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Are low levels of book spending in primary schools jeopardizing the National Literacy Strategy?

Hurd, Steve; Dixon, Malcolm and Oldham, Joanna (2006). Are low levels of book spending in primary schools jeopardizing the National Literacy Strategy? Curriculum Journal, 17(1) pp. 73–88.

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When the National Literacy Strategy was introduced into English primary schools it aimed, among other things, to raise standards of reading and, in so doing, to improve children’s ability to use textual sources to enhance their wider learning and enjoyment. We propose that success in achieving these is likely to be affected by the way in which school resources are allocated between staffing and learning resources, in particular books and other text-based media. Consequently, this article investigates school policies towards book provision. Using evidence from inspections of 6150 primary schools, questionnaire returns from head teachers in 540 primary schools and individual interviews with primary teachers, we argue that book provision is a significant factor in the success of a literacy strategy. The findings also indicate, more widely, that appropriate decisions on the allocation of school resources are an important component of curriculum policy.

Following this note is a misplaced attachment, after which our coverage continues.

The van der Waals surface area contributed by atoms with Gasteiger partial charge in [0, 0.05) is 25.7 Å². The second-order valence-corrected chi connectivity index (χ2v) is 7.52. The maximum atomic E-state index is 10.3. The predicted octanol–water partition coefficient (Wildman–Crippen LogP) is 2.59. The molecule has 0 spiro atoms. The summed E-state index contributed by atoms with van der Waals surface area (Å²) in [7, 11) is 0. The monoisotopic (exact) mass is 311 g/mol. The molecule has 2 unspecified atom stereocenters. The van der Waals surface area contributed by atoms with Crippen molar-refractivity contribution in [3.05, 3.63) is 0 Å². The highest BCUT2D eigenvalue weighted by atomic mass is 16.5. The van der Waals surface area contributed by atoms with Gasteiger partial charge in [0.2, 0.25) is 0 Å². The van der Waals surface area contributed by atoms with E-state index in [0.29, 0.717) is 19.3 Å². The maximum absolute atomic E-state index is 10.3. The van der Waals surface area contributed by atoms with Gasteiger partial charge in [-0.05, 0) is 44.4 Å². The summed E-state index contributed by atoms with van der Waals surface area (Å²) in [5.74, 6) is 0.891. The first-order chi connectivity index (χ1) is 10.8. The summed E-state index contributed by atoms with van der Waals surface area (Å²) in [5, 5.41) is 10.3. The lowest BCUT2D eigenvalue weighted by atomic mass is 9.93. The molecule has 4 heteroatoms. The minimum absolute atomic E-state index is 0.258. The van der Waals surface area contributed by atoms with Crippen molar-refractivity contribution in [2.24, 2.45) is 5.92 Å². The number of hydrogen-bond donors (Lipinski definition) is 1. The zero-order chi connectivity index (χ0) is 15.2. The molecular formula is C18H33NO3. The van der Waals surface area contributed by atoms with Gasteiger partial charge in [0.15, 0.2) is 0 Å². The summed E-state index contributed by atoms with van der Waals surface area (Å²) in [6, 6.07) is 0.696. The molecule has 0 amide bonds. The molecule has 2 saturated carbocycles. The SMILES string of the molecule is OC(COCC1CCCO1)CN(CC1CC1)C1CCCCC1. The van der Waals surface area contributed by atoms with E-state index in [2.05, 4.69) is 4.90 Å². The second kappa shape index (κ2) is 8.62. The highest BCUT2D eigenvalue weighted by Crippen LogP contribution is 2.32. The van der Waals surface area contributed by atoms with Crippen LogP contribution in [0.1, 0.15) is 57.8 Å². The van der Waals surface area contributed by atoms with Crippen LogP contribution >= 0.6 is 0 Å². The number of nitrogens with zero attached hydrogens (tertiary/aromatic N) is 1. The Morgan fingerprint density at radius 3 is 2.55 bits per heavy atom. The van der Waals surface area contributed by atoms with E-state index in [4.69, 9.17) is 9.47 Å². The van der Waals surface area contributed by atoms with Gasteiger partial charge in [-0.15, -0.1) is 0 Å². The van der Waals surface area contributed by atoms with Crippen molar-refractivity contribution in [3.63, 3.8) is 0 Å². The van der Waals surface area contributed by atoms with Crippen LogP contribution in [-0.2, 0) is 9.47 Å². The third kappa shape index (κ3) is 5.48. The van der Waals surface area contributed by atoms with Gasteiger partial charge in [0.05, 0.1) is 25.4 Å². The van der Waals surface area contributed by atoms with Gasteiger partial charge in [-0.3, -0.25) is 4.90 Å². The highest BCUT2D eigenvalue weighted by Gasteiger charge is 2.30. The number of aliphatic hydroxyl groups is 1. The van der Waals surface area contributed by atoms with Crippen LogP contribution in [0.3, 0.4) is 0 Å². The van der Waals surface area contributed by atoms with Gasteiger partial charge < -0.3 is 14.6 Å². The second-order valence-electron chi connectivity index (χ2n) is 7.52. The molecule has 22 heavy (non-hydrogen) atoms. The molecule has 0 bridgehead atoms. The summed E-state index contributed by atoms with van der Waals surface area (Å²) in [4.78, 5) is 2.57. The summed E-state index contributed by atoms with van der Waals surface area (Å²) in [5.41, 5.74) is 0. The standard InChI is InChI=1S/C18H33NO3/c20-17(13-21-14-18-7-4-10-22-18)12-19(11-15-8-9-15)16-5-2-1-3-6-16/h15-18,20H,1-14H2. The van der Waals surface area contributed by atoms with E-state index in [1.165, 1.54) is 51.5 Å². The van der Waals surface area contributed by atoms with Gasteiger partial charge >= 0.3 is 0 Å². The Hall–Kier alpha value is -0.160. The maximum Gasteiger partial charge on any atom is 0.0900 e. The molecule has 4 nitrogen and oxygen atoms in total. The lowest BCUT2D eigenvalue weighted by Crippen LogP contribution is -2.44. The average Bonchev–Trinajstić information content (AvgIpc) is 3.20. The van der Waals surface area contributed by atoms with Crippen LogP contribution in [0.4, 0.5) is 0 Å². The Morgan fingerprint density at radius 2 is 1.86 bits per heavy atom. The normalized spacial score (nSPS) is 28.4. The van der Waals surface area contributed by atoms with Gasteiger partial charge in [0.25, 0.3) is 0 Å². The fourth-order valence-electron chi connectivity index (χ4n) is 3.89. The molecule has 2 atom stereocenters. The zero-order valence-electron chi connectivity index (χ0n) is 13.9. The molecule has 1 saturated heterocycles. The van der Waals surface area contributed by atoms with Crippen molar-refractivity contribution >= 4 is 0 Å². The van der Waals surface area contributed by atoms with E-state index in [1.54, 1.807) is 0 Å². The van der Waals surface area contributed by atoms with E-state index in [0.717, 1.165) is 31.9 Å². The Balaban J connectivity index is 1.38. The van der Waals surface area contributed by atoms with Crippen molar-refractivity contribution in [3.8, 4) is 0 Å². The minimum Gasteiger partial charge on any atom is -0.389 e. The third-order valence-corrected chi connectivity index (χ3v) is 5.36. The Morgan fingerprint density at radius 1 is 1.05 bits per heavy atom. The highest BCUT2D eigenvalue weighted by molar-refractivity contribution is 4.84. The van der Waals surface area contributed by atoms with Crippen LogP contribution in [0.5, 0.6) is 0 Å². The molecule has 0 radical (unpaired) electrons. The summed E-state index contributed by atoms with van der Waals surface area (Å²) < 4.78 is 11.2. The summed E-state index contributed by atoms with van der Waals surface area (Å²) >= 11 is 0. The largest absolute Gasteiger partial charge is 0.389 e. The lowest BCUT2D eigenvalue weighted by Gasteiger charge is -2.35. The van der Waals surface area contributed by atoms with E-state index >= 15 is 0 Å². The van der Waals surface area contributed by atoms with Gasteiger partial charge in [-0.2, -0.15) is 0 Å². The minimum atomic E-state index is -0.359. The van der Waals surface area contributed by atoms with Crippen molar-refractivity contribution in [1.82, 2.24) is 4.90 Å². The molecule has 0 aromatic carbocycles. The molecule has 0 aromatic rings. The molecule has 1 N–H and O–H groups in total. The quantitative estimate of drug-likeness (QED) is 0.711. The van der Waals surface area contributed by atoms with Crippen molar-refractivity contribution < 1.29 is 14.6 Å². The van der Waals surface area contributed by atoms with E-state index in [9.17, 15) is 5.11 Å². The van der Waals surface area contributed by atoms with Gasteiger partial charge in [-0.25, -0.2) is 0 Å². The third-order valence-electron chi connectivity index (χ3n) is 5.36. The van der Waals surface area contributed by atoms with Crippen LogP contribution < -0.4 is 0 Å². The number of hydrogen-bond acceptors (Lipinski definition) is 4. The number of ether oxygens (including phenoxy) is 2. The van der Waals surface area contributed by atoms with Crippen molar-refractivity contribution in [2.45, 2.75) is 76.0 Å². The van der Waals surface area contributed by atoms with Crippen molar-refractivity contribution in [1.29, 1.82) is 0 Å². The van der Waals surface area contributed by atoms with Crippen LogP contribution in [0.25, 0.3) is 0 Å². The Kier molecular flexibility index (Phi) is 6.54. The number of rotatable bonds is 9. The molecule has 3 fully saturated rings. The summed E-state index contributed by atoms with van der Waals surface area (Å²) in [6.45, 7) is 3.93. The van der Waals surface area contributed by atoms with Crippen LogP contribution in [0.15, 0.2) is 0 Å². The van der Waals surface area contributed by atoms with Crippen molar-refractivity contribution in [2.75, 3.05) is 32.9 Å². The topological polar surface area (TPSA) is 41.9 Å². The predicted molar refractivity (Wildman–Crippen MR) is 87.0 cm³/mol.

Item Type: Journal Article
ISSN: 0958-5176
Keywords: National Literacy Strategy; reading; books; school resource allocation; primary school performance
Academic Unit/Department: Education and Language Studies > Education
Education and Language Studies
Interdisciplinary Research Centre: Centre for Research in Education and Educational Technology (CREET)
Item ID: 5430
Depositing User: Steve Hurd
Date Deposited: 19 Sep 2006
Last Modified: 14 Jan 2016 16:13
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